Project manager Mark Pollard seals a gap around a door jamb with 3M 8067 sealant tape.

Pollard seals a vent penetration in the wall using a canister of expanding foam insulating sealant.

Pollard point seals wall penetrations using a canister of foam sealant.

A technician with Portland, Maine-based I&S Insulation, “aka Itchy and Scratchy” ( applies high-density polyiso spray foam insulation to the underside of the home’s existing roof sheathing.

Another view of the spray foam application to the underside of the home’s roof.

An “Itchy and Scratchy” worker uses gun foam to seal and insulate small gaps in the wall and rafter framing.

An insulating crew member squirts gun foam into gaps between the existing roof’s skip sheathing.

A Thompson and Johnson crew member seals French doors with masking tape as the crew prepares for the blower door test.

Harvey Johnson sets up the blower door.

Installing the blower door fan into the door.

Harvey Johnson fires up the blower door and starts the test.

Harvey Johnson explains the blower door control display.

Architect Rachel Conly watches as Harvey Johnson adjusts the settings of the blower door control.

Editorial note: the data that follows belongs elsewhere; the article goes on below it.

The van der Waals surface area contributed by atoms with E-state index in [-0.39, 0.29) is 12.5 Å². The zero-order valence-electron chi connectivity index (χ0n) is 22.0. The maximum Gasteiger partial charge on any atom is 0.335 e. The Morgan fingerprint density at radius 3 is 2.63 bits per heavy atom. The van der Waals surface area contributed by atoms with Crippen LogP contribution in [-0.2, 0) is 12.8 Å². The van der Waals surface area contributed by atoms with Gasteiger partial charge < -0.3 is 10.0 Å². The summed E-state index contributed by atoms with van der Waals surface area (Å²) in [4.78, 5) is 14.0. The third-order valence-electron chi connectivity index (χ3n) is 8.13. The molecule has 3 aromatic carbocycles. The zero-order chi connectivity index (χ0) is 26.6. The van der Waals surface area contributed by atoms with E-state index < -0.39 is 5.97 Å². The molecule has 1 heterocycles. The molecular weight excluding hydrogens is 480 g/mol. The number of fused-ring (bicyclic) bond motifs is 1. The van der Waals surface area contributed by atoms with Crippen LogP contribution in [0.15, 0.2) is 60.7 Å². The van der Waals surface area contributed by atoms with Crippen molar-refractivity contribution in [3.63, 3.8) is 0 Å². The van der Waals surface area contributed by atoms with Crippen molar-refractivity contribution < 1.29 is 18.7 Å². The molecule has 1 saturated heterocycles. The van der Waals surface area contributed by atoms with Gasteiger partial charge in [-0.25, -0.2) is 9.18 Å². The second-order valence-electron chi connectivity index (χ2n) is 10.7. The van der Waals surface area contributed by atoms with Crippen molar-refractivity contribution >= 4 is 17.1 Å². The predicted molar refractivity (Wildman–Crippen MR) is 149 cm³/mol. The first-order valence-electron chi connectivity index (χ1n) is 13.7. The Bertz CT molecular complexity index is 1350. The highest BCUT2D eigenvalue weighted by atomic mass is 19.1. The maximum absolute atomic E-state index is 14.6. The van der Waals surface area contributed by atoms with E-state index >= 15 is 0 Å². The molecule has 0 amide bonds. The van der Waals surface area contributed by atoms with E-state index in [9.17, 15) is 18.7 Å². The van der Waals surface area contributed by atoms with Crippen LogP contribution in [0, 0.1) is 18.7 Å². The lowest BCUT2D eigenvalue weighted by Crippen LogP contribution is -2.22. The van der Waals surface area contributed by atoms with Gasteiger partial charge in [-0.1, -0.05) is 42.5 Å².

The preliminary reading, before additional air-tightening and sealing: 127 CFM at 50 pascals depressurization.

After the crew chased down and sealed leaks, airflow had dropped to 112 CFM.

Project manager Mark Pollard seals the stubbed-up stack of the building’s sub-slab radon evacuation system in the basement.

Having run out of smoke pencils during an earlier job, Pollard resorts to an improvised expedient: He fires up a bundle of aromatherapy herbs to provide smoke for leak detection. The herb stick turned out not to be particularly useful for finding leaks, but did seem to have the beneficial effect of calming the crew’s chi (or, to use the Buddhist parlance, stilling their citta).